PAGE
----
As well as regular weekly or monthly 121 meetings, you should offer on-the-spot guidance and feedback day-to-day. This needs to be specific, constructive, and should offer solutions rather than simply highlighting problems. Encouraging this type of communication to be two- way is helpful as it will also help to give you insight into your new hire’s experience. For 1-2-1 meetings, gather feedback from those who work directly with your new employee, and listen to any concerns colleagues or direct managers may have. During the meeting, go through their progress, explain which things are going well, and be open about areas of improvement. If there are performance issues, be honest and create a plan for improvement.
If your requirements are being met with ease, add something more challenging to see how they cope. If they’re struggling, make reasonable adjustments so that goals become more obtainable. Always give your employee an opportunity to respond to your feedback. There may be a legitimate reason that they’re not meeting your expectations and the sooner you’re aware, the easier the issue is to resolve. Keep records of all performance reviews, including any agreed actions. You may also consider a follow up email after the meeting so that your employee has a clear understanding of their next actions.

What to do at the end of the probationary period?

Once the probationary period is over (including any extensions), you will need to confirm the outcome with your employee, in writing. If they pass, it means all contractual benefits come into effect, and they’ll be given a new notice period. If they fail and you’ve given them a fair opportunity to improve, you’ll need to set out the next steps. There may be another role in the business they would be more suited to, or they may be dismissed.
In some cases, a probationary period may be failed due to poor behaviour or conduct. Here it is appropriate to follow your disciplinary process, discussing it in your reviews. If the behaviour is classed as gross misconduct, your policy should cover dismissal. It’s important to follow your standard fair dismissal if you reach this stage.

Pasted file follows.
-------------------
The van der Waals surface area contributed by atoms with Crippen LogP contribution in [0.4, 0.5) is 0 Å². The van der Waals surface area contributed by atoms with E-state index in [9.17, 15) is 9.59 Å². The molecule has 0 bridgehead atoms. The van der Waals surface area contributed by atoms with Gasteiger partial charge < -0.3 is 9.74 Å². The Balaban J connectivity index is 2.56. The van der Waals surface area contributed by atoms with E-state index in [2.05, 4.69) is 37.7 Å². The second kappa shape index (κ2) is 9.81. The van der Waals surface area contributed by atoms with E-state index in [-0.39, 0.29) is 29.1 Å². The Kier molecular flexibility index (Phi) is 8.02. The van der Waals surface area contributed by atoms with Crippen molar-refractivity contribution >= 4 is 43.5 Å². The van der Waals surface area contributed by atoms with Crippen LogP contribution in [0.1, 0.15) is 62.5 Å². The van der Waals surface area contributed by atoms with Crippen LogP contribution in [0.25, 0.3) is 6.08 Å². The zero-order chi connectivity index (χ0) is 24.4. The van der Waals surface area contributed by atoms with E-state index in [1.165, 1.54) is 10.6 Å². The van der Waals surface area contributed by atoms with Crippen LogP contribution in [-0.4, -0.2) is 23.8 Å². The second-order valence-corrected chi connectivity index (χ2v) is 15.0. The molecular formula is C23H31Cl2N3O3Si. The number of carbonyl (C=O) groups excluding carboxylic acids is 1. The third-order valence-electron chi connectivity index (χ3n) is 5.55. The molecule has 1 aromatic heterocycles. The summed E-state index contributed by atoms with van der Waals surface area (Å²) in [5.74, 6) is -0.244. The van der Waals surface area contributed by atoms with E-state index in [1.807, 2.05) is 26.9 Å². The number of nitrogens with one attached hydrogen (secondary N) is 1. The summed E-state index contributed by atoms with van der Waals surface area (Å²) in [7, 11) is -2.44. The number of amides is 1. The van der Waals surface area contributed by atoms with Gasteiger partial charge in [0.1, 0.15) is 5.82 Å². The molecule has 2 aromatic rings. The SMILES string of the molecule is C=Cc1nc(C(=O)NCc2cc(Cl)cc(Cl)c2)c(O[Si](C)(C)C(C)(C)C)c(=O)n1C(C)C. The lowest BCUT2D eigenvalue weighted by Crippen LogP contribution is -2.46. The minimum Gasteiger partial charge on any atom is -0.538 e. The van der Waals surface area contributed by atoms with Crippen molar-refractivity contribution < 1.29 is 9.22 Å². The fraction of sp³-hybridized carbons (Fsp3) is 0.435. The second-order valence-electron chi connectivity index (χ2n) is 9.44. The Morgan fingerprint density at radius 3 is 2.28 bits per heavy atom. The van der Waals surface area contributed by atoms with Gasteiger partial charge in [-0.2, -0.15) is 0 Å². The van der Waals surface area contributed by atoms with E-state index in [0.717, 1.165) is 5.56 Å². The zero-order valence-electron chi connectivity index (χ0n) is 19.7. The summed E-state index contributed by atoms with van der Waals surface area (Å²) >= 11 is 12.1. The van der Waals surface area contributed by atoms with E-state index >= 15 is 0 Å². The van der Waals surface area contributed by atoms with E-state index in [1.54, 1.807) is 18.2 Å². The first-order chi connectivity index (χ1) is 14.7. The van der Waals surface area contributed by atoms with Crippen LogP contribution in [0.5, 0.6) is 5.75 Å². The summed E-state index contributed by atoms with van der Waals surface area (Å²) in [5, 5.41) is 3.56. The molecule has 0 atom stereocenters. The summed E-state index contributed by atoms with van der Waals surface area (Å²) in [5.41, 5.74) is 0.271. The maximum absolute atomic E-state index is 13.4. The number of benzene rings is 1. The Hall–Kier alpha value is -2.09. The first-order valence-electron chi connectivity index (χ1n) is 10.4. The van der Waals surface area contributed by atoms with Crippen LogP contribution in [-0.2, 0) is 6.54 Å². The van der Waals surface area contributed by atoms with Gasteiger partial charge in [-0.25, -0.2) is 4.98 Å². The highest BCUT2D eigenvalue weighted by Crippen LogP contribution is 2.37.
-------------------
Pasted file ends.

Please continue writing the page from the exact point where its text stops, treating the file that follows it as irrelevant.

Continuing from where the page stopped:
When probation has failed, you can move on to your dismissal procedure. You will need to invite the employee to a meeting to review probation, and state that dismissal is a possible outcome. Set out the reasons why they’ve not successfully completed their probationary period and allow them the opportunity to present their case. Finally, provide a letter confirming the dismissal and offer an opportunity to appeal.

  • While an employee with less than two years’ service doesn’t have unfair dismissal rights,
    they can still claim ‘automatic unfair grounds’. If you don’t follow your dismissal
    procedure this will be automatically unfair, according to the law. We therefore suggest
    you include in your disciplinary policy or contract the following statement:

During the probationary period, the full disciplinary and grievance procedure will
not apply.

For more information or help with probationary periods or any other HR issue 

Harwood HR – HR Consultants providing HR Consultancy and
HR Outsourced Services.  We provide clear, cost effective HR advice. For a
free consultation, please contact us on:

0117 439 0119 or info@harwood-hr.co.uk